WordPress: Wrap the published day, month, and year in span tags

Here is a quick and easy way to wrap the individual elements of your WordPress template’s published date output in tags:

<?php the_time('F <\s\p\a\n>jS</\s\p\a\n>, Y') ?>

Note: the key is to escape the each letter of the tag declaration with a back slash.

WordPress Tricks: How to create a WYSIWYG page template for an archive page

Recently, I was working on a WordPress site and needed the ability to have editable page content at the top of the archive page for a custom post type.

It took me a bit to figure out how to accomplish it but once I did, I am happy to report the solution was quite simple!

First, clone whichever page template in your theme that you want to use as the base template for your archive page. For example, let’s say you clone page.php and name your new file template-customposttype.php.

Make sure to change or add the template name at the very top of your cloned file:

<?php
/* Template Name: Custom Post Type Landing Page */
 get_header();
?>

Now, under the portion of the template which calls in the page content, let’s add a query for the custom post type we want to display on this page:

<?php query_posts(array('post_type' => 'customposttype')); ?>

Make sure you change ‘customposttype‘ to the actual name of the post type you want to display on this page!

Now, open your theme’s archive.php template file and copy the section between get_header() and get_footer(). Paste this into your template-customposttype.php file, just under the query_posts() statement.

Save your new template.

Now, in the WordPress dashboard, create a new page called My Custom Posts Archive Landing Page. In Page Attributes, make sure to select your new template (“Custom Post Type Landing Page”) to this page.

Add whatever content you want in the visual editor, then publish your new page and view it on your site.

You will now see your custom content at the top of the page and the list of blog posts for your custom post type underneath! Voila!

WordPress Tricks: A simple shortcode which will output the site title

Here is a very simple way to create a shortcode that will output your WordPress site’s title.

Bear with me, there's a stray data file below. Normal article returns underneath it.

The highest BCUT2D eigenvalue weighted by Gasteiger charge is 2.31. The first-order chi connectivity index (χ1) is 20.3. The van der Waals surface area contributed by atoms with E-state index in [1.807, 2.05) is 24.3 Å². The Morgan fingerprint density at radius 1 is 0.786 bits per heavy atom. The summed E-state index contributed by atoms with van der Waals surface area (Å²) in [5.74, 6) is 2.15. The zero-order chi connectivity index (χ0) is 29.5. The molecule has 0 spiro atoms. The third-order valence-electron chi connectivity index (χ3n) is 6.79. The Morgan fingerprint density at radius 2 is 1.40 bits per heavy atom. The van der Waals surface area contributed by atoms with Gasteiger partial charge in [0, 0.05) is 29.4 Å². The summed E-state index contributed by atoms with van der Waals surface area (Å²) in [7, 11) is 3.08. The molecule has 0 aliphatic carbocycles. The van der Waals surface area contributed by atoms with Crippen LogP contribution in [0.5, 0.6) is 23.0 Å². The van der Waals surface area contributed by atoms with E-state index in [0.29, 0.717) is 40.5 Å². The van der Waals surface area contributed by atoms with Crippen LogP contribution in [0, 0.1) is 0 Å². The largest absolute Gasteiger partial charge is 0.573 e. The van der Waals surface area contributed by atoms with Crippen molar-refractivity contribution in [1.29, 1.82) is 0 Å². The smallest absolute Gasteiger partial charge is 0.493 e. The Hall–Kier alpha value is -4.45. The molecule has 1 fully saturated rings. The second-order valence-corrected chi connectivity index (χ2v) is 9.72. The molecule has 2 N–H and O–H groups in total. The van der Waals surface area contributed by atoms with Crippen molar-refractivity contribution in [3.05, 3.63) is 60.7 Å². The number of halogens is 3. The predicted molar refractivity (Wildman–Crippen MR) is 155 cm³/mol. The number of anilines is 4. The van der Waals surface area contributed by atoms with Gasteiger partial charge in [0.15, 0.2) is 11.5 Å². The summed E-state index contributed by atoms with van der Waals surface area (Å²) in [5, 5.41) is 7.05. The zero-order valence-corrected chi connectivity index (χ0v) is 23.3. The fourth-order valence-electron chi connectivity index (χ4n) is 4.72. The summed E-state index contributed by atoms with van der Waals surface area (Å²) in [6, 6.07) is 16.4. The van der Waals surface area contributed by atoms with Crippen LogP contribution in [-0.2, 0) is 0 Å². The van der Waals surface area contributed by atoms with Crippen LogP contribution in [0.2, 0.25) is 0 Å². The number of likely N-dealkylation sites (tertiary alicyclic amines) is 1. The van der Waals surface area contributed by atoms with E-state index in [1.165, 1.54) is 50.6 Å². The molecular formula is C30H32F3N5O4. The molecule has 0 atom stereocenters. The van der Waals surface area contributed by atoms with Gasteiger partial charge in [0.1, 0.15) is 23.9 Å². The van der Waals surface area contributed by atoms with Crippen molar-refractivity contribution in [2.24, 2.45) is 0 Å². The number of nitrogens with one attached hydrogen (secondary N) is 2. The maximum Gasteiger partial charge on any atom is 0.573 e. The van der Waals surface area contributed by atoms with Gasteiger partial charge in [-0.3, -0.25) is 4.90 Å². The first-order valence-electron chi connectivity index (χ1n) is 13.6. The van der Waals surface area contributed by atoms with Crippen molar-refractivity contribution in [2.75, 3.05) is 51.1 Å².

Copy and paste this snippet into your active theme’s functions.php file:

function site_title_shortcode() {
	 $blog_title = get_bloginfo('name');
	return $blog_title;
}
add_shortcode('site_title', 'site_title_shortcode');

Now you can easily output the current site title anywhere in your content using the shortcode [site_title]

jQuery Tip: Scroll to the top of active accordion items whenever a new item is expanded (with the option to account for a fixed header)

Here is a really handy tip on how to add functionality for a user to be scrolled to the top of the currently active accordion item whenever a new accordion item is expanded. The key here, and the one that I have spent more hours than I care to remember trying to figure out, is to calculate in the the height of the already-open-but-now-closing accordion item.

Let’s assume your HTML markup looks something like this:

<div class="accordionWrapper">
<div class="accordionButton" id="id1">Accordion #1 Title</div>
<div class="accordionContent">
Lorem ipsum dolor sit amet, consectetur adipiscing elit. Ut accumsan erat eleifend ipsum hendrerit mattis. Pellentesque in urna non eros fringilla suscipit et quis velit. Pellentesque pulvinar hendrerit interdum. Morbi scelerisque est rutrum, porttitor odio sed, interdum velit. Sed lobortis, nulla vitae tincidunt varius, diam metus malesuada odio, at commodo nunc sem vitae justo. Sed eu eros a lorem feugiat blandit eu id arcu. Curabitur ultrices massa vitae tempor lacinia. Integer ac ligula elit. Aenean vel porta nisl. Aliquam ac justo erat.
</div>
</div>
<div class="accordionButton" id="id2">Accordion #2 Title</div>
<div class="accordionContent">
Lorem ipsum dolor sit amet, consectetur adipiscing elit. Ut accumsan erat eleifend ipsum hendrerit mattis. Pellentesque in urna non eros fringilla suscipit et quis velit. Pellentesque pulvinar hendrerit interdum. Morbi scelerisque est rutrum, porttitor odio sed, interdum velit. Sed lobortis, nulla vitae tincidunt varius, diam metus malesuada odio, at commodo nunc sem vitae justo. Sed eu eros a lorem feugiat blandit eu id arcu. Curabitur ultrices massa vitae tempor lacinia. Integer ac ligula elit. Aenean vel porta nisl. Aliquam ac justo erat.
</div>
</div>
</div>

Here is the jQuery you can take and recycle as you see fit:

$(document).ready(function() {
$('.accordionButton').click(function() {
  	var thisParent = $(this).parent();
  	var trigger = $(this);  
  	var openAccordionHeight = $(thisParent).prevAll('.active').children().eq(1).outerHeight();
       if ($(thisParent).hasClass('active')) {
	        $(this).next().slideUp('normal');
	        $(thisParent).removeClass('active');
	        return;
       } 
       $('.accordionContent').slideUp('slow');
       $('.active').removeClass('active');
       $(thisParent).addClass('active');
       $('html,body').animate({scrollTop: $(trigger).offset().top-openAccordionHeight}, 500);
       $(trigger).next().slideDown(500);
   });

});

And here is the code to use if you have a fixed header and need to calculate that in as well:

$(document).ready(function() {
$('.accordionButton').click(function() {
   	var headerHeight = $('.header').outerHeight();
  	var thisParent = $(this).parent();
  	var trigger = $(this);  
  	var openAccordionHeight = $(thisParent).prevAll('.active').children().eq(1).outerHeight();
       if ($(thisParent).hasClass('active')) {
	        $(this).next().slideUp('normal');
	        $(thisParent).removeClass('active');
	        return;
       } 
       $('.accordionContent').slideUp('slow');
       $('.active').removeClass('active');
       $(thisParent).addClass('active');
       $('html,body').animate({scrollTop: $(trigger).offset().top-openAccordionHeight-headerHeight}, 500);
       $(trigger).next().slideDown(500);
   });

});